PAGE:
As long as the US has the nuclear kill arsenal and the reserve currency for oil/Commodities, they run the show irrespective of the currency mayhem down to foggy bottom. So BB can print away. The world will have to lump it and suck in the devalued USD. Period. Ad infinitum...

 

Uh no. The limit is explicit here: as long as there is commodities/oil to give value to the USD.

People can not be robbed from what they  do not have. The US little game is limited by the capacity of non US citizens to be robbed.

As put by this site, it is kicking the can down the road till there is no road left.

Much better to try to  assess the remaining length of the road than expecting US citizens to change their ways. Once a thief, always a thief and the US citizen nature is eternal.

Assessing the remaining length of the road is the first thing I did back in 2008. Rough computations give ample 50 years for the US to keep playing that game.

Nothing sizeable (like an economic collapse) will happen during this period because of the US little game.

Thu, 07/14/2011 - 06:45 | 1455294 falak pema
falak pema's picture

 

"Uh no. The limit is explicit here: as long as there is commodities/oil to give value to the USD."...

"Assessing the remaining length of the road is the first thing I did back in 2008. Rough computations give ample 50 years for the US to keep playing that game.

Nothing sizeable (like an economic collapse) will happen during this period because of the US little game."

I don't  know if we don't agree. The US wants to kick the can 50 years! That is one helluva time line...to keep piling up the debt at other's expense! 

So they feel they have the exorbitant privilege to do that based on what the "great generation" achieved in the past. THAT IS THE GAME PLAN OF USA. THE WORLD CAN LUMP IT FOR ANOTHER 50 YEARS!

So I think we agree on what basic US strategy is for the coming fifty years...Voilà!

BTW : Unlike you I do not pretend to see up to 50 years ahead...just saying...but I have nothing against someone making 'reasonable' projections...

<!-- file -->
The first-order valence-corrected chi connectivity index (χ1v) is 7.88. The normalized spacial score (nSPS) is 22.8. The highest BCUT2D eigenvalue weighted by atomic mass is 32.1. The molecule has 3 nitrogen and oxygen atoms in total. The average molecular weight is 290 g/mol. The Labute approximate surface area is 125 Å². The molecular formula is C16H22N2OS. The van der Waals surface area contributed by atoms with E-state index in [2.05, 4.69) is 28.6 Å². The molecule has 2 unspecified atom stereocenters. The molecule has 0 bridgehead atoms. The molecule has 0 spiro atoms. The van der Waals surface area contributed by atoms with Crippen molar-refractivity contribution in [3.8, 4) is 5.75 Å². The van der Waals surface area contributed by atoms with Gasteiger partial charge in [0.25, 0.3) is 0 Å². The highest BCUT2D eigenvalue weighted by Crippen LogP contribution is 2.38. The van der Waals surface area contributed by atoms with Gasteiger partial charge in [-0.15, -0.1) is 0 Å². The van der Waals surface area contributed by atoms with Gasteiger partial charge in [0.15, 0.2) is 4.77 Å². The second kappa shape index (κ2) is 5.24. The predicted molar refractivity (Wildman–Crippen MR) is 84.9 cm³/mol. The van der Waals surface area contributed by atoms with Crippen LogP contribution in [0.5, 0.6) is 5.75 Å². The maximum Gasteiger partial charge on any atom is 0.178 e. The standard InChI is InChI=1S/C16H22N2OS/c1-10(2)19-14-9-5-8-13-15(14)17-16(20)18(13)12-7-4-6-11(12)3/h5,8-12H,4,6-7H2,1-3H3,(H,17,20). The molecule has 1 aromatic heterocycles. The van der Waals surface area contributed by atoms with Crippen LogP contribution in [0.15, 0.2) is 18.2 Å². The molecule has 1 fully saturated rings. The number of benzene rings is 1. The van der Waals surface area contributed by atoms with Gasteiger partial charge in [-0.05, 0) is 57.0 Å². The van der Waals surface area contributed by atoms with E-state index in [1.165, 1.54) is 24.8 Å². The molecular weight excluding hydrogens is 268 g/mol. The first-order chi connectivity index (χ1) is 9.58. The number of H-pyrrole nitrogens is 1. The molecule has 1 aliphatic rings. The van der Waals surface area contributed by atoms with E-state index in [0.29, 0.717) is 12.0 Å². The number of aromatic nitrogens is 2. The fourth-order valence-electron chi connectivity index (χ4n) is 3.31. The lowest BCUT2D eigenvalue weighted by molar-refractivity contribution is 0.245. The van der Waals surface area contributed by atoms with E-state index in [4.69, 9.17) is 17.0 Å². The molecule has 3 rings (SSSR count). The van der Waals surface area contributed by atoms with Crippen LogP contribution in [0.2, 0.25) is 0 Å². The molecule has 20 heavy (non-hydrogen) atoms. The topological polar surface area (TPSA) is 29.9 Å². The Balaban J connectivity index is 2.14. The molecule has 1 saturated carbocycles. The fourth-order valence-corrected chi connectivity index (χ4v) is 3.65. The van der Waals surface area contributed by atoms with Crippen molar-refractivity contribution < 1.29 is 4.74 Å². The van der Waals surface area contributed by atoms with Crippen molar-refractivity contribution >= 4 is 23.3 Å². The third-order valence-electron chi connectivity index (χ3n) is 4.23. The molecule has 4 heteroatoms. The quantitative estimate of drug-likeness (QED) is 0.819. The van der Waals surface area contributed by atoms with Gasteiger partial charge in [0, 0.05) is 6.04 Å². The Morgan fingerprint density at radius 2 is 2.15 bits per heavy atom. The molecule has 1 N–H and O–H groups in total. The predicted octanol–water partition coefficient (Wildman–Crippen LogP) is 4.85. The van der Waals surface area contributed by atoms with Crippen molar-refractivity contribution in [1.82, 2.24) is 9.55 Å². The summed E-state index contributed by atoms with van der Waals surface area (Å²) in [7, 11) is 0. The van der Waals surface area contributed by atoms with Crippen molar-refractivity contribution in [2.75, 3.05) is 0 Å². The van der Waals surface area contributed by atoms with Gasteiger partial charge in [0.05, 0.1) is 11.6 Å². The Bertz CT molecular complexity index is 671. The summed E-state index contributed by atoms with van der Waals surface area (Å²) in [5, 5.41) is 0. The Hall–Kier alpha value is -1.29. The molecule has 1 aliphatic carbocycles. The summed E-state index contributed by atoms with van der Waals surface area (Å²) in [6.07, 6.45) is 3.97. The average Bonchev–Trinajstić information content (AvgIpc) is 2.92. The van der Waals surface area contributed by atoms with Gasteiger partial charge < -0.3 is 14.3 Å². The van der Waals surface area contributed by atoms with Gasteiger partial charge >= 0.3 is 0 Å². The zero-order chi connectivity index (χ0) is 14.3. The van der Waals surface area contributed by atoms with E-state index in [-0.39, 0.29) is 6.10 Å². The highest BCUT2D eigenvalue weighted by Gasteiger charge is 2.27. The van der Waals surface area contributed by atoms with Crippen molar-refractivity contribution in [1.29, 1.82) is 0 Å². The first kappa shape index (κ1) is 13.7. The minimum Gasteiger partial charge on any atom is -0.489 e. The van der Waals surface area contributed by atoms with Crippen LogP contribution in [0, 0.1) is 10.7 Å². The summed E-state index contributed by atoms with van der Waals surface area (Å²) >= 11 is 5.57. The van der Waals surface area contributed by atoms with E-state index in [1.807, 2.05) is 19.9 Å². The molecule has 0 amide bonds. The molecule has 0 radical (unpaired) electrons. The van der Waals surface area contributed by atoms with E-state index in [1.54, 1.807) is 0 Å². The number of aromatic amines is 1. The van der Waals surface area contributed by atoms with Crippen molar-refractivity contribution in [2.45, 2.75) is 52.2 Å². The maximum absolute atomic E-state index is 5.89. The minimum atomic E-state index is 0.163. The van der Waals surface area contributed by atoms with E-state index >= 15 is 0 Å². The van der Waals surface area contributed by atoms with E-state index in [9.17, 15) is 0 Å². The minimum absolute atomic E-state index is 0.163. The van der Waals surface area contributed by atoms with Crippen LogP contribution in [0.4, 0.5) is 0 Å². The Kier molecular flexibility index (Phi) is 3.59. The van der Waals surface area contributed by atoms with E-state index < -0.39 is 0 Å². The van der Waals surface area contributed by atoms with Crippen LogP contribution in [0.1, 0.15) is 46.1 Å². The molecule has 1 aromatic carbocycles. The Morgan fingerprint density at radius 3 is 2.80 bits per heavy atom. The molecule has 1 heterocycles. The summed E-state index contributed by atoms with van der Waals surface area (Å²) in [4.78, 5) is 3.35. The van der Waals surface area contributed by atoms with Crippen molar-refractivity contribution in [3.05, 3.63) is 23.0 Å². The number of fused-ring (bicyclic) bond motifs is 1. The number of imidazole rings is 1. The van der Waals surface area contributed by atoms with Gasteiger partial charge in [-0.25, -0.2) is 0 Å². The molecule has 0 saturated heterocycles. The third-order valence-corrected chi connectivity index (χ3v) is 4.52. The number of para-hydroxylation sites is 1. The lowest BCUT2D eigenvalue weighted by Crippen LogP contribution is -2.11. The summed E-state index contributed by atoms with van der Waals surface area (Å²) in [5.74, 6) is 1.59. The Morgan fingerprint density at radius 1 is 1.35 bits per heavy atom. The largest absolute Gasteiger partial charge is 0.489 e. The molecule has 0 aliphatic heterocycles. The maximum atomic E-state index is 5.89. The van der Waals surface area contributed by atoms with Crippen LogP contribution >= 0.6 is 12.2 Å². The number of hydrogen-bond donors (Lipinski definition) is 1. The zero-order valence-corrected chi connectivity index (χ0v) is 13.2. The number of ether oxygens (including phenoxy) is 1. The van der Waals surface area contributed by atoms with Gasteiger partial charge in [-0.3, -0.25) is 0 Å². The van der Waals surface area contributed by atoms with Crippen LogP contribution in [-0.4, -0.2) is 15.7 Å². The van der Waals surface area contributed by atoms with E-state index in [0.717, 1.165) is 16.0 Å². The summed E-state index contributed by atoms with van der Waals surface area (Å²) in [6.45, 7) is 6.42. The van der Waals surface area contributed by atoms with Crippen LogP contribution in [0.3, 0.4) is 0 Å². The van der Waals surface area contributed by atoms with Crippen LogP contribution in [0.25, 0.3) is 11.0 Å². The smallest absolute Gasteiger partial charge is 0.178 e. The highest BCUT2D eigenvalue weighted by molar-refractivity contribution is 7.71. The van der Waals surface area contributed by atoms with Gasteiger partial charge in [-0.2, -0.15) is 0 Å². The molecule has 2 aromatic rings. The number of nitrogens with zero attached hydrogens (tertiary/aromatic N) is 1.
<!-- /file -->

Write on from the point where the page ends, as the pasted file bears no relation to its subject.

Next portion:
Thu, 07/14/2011 - 02:34 | 1455164 ebworthen
ebworthen's picture

 

The Bernank is very concerned with making certain the middle class is squashed unceremoniously like a fly on the wall, while he makes the banks solvent using taxpayer money and debauches the currency.

After two rounds of bullshit (QE1 and QE2) the next bowel movement cannot be called what it is or anything resembling QE.

Perhaps it will be assigned a shiny euphamism - Federal Unfunded Collateral Kick - You Orangatan Uruchins! (F.U.C.K. - Y.O.U.).  It would be more honest than QE3 or the bailouts but not quite the same as saying "bend over" to the responsible Amerikan family.

 

Thu, 07/14/2011 - 03:58 | 1455226 AnAnonymous
AnAnonymous's picture

The Bernank is very concerned with making certain the middle class is squashed unceremoniously like a fly on the wall, while he makes the banks solvent using taxpayer money and debauches the currency.

 

Really? If so, why use QEing? Could use tax payer money instead.

Bernanke is working at preserving the US middle class from its own mistakes.

Thu, 07/14/2011 - 08:38 | 1455499 Mesquite
Mesquite's picture

Bernanke is working at preserving the US middle class from its own mistakes...

 

Just visiting Earth are we..??